Bark Frameworks

FRAMES + MEDIA: Framing Four Ways (Yoko Ono)

Posted on March 27th, 2014

Frames carry multiple messages. Around a work of art a frame can establish an emphatic border—the artwork is inside the frame/the world is outside; or it may act as an almost invisible bridge from the artwork to the wall and the room. The frame may have more to do with the décor surrounding it than the work of art within it; or a frame may serve as an ornate halo, bestowing honor or status on the work framed.

Frames appear in many forms in the media, especially in ads. If we look closely at these frames and consider their style and type, whether rich or austere, bold or delicate, we can learn something about how we are intended to perceive and understand the thing within the frame and its context.

The point of these blogs is to call attention to all the things a frame can alter, affect, and mean. 

Framing Four Ways (Yoko Ono)

Here’s an ad from The New York Times last year - Yoko Ono and a collection of frames.

1. Her dark glasses, with their decorated frame, pushed down on her nose, Yoko rivets us with her gaze—eyeball to eyeball. The engagement is bold—her glasses pushed down, no frames to impede our connection. And no make-up framing the eyes either (of course there’s make-up, but it’s invisible); direct, unmediated and unadorned contact.

2. Yoko is holding up a gilded reproduction Louis XV frame—the height of royal elegance, or at least the look of the height of royal elegance—to frame her face. It’s jarring that the avant-gardiste Ono is framed in such an antiquated symbol, but of course frames are not often given much thought. Presumably, to the creators of this ad the presence of an imitation French royal frame conveys only distinction: Yoko Ono, “Woman of Distinction.”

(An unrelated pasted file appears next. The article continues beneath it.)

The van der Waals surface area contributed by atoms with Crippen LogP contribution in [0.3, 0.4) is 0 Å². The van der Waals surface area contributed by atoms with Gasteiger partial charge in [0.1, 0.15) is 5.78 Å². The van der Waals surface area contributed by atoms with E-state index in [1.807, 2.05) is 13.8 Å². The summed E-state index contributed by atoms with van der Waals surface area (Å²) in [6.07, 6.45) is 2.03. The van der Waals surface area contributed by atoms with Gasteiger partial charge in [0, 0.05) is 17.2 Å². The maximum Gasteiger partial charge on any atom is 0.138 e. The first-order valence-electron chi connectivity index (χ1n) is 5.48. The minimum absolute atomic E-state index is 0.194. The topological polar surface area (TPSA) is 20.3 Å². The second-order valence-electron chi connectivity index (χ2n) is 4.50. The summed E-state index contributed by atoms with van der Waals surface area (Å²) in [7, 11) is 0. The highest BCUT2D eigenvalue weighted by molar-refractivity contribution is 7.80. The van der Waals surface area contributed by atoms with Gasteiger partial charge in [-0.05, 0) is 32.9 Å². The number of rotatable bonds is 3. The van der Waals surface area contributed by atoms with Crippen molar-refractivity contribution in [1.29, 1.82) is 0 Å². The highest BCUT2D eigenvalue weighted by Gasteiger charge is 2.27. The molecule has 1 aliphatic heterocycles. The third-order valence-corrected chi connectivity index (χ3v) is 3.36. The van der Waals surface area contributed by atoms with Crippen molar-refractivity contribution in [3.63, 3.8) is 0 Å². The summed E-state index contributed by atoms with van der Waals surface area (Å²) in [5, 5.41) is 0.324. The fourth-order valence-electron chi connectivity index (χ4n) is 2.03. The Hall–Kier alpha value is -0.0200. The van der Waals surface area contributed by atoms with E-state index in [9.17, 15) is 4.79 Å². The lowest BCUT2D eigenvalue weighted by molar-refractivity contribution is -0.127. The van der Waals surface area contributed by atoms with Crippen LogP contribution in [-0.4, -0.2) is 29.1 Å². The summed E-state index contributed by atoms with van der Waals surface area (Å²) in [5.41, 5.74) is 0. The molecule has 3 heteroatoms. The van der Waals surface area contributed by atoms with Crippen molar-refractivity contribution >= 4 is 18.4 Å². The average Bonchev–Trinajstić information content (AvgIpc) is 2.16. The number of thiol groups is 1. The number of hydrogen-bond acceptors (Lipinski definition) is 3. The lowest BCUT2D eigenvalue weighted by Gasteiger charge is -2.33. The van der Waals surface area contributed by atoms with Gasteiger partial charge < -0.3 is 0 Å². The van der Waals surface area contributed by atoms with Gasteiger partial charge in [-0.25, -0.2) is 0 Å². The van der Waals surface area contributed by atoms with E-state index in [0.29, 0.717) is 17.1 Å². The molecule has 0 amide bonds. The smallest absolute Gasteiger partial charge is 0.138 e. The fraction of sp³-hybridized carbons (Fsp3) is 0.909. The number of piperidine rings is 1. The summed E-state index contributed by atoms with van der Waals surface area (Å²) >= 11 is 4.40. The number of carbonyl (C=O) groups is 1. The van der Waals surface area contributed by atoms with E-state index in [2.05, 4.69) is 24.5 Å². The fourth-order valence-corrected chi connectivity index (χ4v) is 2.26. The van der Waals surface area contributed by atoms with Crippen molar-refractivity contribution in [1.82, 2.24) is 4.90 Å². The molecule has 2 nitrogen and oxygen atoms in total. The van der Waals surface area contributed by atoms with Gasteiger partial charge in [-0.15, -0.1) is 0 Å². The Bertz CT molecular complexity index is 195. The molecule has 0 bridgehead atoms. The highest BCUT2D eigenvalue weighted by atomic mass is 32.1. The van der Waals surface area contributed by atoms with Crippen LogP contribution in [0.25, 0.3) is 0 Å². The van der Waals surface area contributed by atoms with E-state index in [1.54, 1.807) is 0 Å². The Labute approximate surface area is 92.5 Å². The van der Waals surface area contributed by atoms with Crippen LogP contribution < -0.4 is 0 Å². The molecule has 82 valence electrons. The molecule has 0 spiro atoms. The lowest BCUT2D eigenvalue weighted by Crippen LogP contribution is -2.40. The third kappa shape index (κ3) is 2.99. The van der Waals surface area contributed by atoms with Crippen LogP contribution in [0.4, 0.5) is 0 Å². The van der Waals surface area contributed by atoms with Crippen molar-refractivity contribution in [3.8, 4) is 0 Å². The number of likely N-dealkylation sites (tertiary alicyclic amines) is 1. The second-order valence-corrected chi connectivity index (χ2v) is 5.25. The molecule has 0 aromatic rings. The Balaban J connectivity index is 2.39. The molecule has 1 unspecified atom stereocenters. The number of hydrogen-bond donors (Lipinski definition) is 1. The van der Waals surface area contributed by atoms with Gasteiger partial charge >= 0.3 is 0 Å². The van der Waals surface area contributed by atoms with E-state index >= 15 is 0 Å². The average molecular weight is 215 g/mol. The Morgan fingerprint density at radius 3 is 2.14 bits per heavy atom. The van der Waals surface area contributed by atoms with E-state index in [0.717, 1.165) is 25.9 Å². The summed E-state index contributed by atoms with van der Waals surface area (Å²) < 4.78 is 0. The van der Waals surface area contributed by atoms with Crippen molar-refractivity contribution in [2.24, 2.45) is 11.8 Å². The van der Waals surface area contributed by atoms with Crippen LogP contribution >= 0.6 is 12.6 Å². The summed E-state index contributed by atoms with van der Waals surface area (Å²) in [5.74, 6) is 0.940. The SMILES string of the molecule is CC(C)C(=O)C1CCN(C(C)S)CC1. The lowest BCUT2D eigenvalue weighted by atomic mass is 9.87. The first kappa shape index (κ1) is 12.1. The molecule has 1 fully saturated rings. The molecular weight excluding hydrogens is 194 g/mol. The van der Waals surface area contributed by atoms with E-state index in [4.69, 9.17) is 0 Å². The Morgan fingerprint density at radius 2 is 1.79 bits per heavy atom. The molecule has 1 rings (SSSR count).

3. Floating in front of Yoko is the simplest sort of frame, a border composed of just one line. It looks like a cartoon “speech balloon”, which is witty in a way— the speech balloon/frame containing the words “A Conversation With Yoko Ono” and  the speaker is TimesTalks.

4. And there’s one more simple line frame. This one is bold and fixes our attention on the command: BUY TICKETS NOW. Emphatic and direct.

In one picture, four frames serving four functions.

By Jed Bark, Bark Frameworks.

Filed Under: BarkBlog

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